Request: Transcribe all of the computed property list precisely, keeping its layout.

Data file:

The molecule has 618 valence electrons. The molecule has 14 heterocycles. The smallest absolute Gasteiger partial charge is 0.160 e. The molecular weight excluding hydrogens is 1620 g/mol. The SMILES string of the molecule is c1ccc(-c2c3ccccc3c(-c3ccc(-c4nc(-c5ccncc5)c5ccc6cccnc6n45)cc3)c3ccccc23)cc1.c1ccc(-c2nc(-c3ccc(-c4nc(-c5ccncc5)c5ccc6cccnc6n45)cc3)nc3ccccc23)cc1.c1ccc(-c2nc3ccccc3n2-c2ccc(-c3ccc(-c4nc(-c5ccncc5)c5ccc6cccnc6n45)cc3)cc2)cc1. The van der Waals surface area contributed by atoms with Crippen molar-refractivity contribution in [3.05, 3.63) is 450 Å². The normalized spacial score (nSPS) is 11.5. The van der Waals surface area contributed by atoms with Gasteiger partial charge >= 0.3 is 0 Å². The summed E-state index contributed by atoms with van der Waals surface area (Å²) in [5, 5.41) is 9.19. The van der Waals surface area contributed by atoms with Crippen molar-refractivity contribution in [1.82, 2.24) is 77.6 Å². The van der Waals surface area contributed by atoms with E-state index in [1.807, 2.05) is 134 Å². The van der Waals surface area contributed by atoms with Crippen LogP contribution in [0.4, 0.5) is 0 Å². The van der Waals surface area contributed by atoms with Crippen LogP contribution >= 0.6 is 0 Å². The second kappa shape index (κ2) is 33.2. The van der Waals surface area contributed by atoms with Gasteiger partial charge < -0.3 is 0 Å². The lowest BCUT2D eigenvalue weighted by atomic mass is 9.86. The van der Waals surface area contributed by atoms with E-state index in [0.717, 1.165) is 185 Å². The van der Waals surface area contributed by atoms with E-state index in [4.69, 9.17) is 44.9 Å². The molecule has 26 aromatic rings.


The molecule has 618 valence electrons. The molecule has 14 heterocycles. The smallest absolute Gasteiger partial charge is 0.160 e. The molecular weight excluding hydrogens is 1620 g/mol. The SMILES string of the molecule is c1ccc(-c2c3ccccc3c(-c3ccc(-c4nc(-c5ccncc5)c5ccc6cccnc6n45)cc3)c3ccccc23)cc1.c1ccc(-c2nc(-c3ccc(-c4nc(-c5ccncc5)c5ccc6cccnc6n45)cc3)nc3ccccc23)cc1.c1ccc(-c2nc3ccccc3n2-c2ccc(-c3ccc(-c4nc(-c5ccncc5)c5ccc6cccnc6n45)cc3)cc2)cc1. The van der Waals surface area contributed by atoms with Crippen molar-refractivity contribution in [3.05, 3.63) is 450 Å². The normalized spacial score (nSPS) is 11.5. The van der Waals surface area contributed by atoms with Gasteiger partial charge >= 0.3 is 0 Å². The summed E-state index contributed by atoms with van der Waals surface area (Å²) in [5, 5.41) is 9.19. The van der Waals surface area contributed by atoms with Crippen molar-refractivity contribution in [1.82, 2.24) is 77.6 Å². The van der Waals surface area contributed by atoms with E-state index in [1.807, 2.05) is 134 Å². The van der Waals surface area contributed by atoms with Crippen LogP contribution in [0.4, 0.5) is 0 Å². The van der Waals surface area contributed by atoms with Crippen LogP contribution >= 0.6 is 0 Å². The second kappa shape index (κ2) is 33.2. The van der Waals surface area contributed by atoms with Gasteiger partial charge < -0.3 is 0 Å². The lowest BCUT2D eigenvalue weighted by atomic mass is 9.86. The van der Waals surface area contributed by atoms with E-state index in [0.717, 1.165) is 185 Å². The van der Waals surface area contributed by atoms with E-state index in [4.69, 9.17) is 44.9 Å². The molecule has 26 aromatic rings.